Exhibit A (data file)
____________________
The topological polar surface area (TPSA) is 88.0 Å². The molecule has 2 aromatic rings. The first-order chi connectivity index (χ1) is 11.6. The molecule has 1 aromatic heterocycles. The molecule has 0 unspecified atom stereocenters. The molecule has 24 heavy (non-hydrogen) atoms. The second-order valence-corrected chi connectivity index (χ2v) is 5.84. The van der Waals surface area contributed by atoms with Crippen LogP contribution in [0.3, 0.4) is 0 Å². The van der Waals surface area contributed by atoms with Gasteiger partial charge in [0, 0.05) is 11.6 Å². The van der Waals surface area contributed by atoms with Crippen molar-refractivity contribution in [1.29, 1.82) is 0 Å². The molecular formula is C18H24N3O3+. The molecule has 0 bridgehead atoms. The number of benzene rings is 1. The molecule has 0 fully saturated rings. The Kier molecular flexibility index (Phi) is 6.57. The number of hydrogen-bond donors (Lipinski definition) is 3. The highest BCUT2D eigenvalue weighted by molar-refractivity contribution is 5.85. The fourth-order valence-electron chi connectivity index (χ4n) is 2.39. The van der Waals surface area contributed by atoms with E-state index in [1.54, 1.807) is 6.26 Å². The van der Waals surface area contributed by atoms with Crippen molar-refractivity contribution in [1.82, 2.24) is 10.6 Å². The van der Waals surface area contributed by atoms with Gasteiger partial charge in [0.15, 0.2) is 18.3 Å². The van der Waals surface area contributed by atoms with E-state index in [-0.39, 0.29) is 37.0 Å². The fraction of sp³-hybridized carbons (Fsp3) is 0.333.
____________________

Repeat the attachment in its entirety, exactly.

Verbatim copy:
The topological polar surface area (TPSA) is 88.0 Å². The molecule has 2 aromatic rings. The first-order chi connectivity index (χ1) is 11.6. The molecule has 1 aromatic heterocycles. The molecule has 0 unspecified atom stereocenters. The molecule has 24 heavy (non-hydrogen) atoms. The second-order valence-corrected chi connectivity index (χ2v) is 5.84. The van der Waals surface area contributed by atoms with Crippen LogP contribution in [0.3, 0.4) is 0 Å². The van der Waals surface area contributed by atoms with Gasteiger partial charge in [0, 0.05) is 11.6 Å². The van der Waals surface area contributed by atoms with Crippen molar-refractivity contribution in [1.29, 1.82) is 0 Å². The molecular formula is C18H24N3O3+. The molecule has 0 bridgehead atoms. The number of benzene rings is 1. The molecule has 0 fully saturated rings. The Kier molecular flexibility index (Phi) is 6.57. The number of hydrogen-bond donors (Lipinski definition) is 3. The highest BCUT2D eigenvalue weighted by molar-refractivity contribution is 5.85. The fourth-order valence-electron chi connectivity index (χ4n) is 2.39. The van der Waals surface area contributed by atoms with E-state index in [1.54, 1.807) is 6.26 Å². The van der Waals surface area contributed by atoms with Crippen molar-refractivity contribution in [1.82, 2.24) is 10.6 Å². The van der Waals surface area contributed by atoms with Gasteiger partial charge in [0.15, 0.2) is 18.3 Å². The van der Waals surface area contributed by atoms with E-state index in [-0.39, 0.29) is 37.0 Å². The fraction of sp³-hybridized carbons (Fsp3) is 0.333.